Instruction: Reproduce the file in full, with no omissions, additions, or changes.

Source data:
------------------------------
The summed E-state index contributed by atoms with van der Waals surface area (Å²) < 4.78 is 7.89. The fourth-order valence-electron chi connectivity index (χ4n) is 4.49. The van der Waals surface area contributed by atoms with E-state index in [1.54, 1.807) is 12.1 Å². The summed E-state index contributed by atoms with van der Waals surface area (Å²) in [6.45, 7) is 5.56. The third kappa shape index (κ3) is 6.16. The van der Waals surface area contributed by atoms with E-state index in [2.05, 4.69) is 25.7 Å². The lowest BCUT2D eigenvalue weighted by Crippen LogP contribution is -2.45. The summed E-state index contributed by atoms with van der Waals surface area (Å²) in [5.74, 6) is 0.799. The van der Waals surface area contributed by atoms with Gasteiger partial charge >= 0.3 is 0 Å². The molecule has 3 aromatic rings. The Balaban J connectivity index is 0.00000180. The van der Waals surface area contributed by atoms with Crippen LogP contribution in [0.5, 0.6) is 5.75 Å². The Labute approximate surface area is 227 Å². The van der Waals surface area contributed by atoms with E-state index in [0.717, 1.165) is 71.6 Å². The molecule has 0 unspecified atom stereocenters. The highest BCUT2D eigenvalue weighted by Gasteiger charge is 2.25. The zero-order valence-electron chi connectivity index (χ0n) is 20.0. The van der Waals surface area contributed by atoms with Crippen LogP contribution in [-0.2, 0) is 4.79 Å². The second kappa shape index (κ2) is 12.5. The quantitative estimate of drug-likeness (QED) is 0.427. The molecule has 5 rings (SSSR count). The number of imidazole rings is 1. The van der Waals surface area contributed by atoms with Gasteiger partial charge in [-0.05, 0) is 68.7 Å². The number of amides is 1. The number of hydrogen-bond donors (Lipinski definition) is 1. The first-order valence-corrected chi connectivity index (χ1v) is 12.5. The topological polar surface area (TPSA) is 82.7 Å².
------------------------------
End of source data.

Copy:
The summed E-state index contributed by atoms with van der Waals surface area (Å²) < 4.78 is 7.89. The fourth-order valence-electron chi connectivity index (χ4n) is 4.49. The van der Waals surface area contributed by atoms with E-state index in [1.54, 1.807) is 12.1 Å². The summed E-state index contributed by atoms with van der Waals surface area (Å²) in [6.45, 7) is 5.56. The third kappa shape index (κ3) is 6.16. The van der Waals surface area contributed by atoms with E-state index in [2.05, 4.69) is 25.7 Å². The lowest BCUT2D eigenvalue weighted by Crippen LogP contribution is -2.45. The summed E-state index contributed by atoms with van der Waals surface area (Å²) in [5.74, 6) is 0.799. The van der Waals surface area contributed by atoms with Gasteiger partial charge >= 0.3 is 0 Å². The molecule has 3 aromatic rings. The Balaban J connectivity index is 0.00000180. The van der Waals surface area contributed by atoms with Crippen LogP contribution in [0.5, 0.6) is 5.75 Å². The Labute approximate surface area is 227 Å². The van der Waals surface area contributed by atoms with E-state index in [0.717, 1.165) is 71.6 Å². The molecule has 0 unspecified atom stereocenters. The highest BCUT2D eigenvalue weighted by Gasteiger charge is 2.25. The zero-order valence-electron chi connectivity index (χ0n) is 20.0. The van der Waals surface area contributed by atoms with Crippen LogP contribution in [-0.2, 0) is 4.79 Å². The second kappa shape index (κ2) is 12.5. The quantitative estimate of drug-likeness (QED) is 0.427. The molecule has 5 rings (SSSR count). The number of imidazole rings is 1. The van der Waals surface area contributed by atoms with Gasteiger partial charge in [-0.05, 0) is 68.7 Å². The number of amides is 1. The number of hydrogen-bond donors (Lipinski definition) is 1. The first-order valence-corrected chi connectivity index (χ1v) is 12.5. The topological polar surface area (TPSA) is 82.7 Å².